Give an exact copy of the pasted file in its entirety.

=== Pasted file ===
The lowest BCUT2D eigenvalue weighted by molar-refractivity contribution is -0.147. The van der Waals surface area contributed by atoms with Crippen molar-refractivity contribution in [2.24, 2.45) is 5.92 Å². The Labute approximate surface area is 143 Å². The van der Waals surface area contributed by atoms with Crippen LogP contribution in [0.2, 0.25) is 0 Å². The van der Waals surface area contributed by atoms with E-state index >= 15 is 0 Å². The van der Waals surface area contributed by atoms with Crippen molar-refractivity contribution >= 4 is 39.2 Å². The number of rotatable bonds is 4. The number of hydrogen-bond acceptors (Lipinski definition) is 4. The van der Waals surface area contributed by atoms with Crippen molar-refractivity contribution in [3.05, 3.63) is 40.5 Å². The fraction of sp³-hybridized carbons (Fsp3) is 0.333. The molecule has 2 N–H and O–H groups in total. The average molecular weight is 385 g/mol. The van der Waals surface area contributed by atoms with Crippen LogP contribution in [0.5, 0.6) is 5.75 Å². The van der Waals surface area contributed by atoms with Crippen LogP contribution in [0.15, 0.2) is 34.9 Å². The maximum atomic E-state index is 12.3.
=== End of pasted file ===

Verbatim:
The lowest BCUT2D eigenvalue weighted by molar-refractivity contribution is -0.147. The van der Waals surface area contributed by atoms with Crippen molar-refractivity contribution in [2.24, 2.45) is 5.92 Å². The Labute approximate surface area is 143 Å². The van der Waals surface area contributed by atoms with Crippen LogP contribution in [0.2, 0.25) is 0 Å². The van der Waals surface area contributed by atoms with E-state index >= 15 is 0 Å². The van der Waals surface area contributed by atoms with Crippen molar-refractivity contribution >= 4 is 39.2 Å². The number of rotatable bonds is 4. The number of hydrogen-bond acceptors (Lipinski definition) is 4. The van der Waals surface area contributed by atoms with Crippen molar-refractivity contribution in [3.05, 3.63) is 40.5 Å². The fraction of sp³-hybridized carbons (Fsp3) is 0.333. The molecule has 2 N–H and O–H groups in total. The average molecular weight is 385 g/mol. The van der Waals surface area contributed by atoms with Crippen LogP contribution in [0.5, 0.6) is 5.75 Å². The van der Waals surface area contributed by atoms with Crippen LogP contribution in [0.15, 0.2) is 34.9 Å². The maximum atomic E-state index is 12.3.